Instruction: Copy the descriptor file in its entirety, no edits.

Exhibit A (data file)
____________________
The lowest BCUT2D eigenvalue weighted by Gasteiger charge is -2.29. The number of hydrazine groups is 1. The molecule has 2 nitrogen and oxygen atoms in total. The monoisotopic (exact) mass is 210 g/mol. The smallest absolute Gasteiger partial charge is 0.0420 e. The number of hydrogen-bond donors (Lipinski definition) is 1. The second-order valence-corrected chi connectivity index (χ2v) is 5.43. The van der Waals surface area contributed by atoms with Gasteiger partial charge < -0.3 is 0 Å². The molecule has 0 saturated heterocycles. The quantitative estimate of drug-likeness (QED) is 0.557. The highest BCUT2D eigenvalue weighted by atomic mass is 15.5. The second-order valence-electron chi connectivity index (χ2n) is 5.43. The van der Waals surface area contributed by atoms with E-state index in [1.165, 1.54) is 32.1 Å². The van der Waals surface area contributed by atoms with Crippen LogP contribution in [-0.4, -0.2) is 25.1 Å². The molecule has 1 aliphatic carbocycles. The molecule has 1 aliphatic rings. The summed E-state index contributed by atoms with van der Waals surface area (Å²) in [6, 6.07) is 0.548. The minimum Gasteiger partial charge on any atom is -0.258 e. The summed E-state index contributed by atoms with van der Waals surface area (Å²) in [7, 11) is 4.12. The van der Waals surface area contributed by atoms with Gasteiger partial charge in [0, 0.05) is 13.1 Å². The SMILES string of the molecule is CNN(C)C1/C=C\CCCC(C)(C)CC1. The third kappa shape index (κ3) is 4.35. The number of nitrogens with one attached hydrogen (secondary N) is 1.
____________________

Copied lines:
The lowest BCUT2D eigenvalue weighted by Gasteiger charge is -2.29. The number of hydrazine groups is 1. The molecule has 2 nitrogen and oxygen atoms in total. The monoisotopic (exact) mass is 210 g/mol. The smallest absolute Gasteiger partial charge is 0.0420 e. The number of hydrogen-bond donors (Lipinski definition) is 1. The second-order valence-corrected chi connectivity index (χ2v) is 5.43. The van der Waals surface area contributed by atoms with Gasteiger partial charge < -0.3 is 0 Å². The molecule has 0 saturated heterocycles. The quantitative estimate of drug-likeness (QED) is 0.557. The highest BCUT2D eigenvalue weighted by atomic mass is 15.5. The second-order valence-electron chi connectivity index (χ2n) is 5.43. The van der Waals surface area contributed by atoms with E-state index in [1.165, 1.54) is 32.1 Å². The van der Waals surface area contributed by atoms with Crippen LogP contribution in [-0.4, -0.2) is 25.1 Å². The molecule has 1 aliphatic carbocycles. The molecule has 1 aliphatic rings. The summed E-state index contributed by atoms with van der Waals surface area (Å²) in [6, 6.07) is 0.548. The minimum Gasteiger partial charge on any atom is -0.258 e. The summed E-state index contributed by atoms with van der Waals surface area (Å²) in [7, 11) is 4.12. The van der Waals surface area contributed by atoms with Gasteiger partial charge in [0, 0.05) is 13.1 Å². The SMILES string of the molecule is CNN(C)C1/C=C\CCCC(C)(C)CC1. The third kappa shape index (κ3) is 4.35. The number of nitrogens with one attached hydrogen (secondary N) is 1.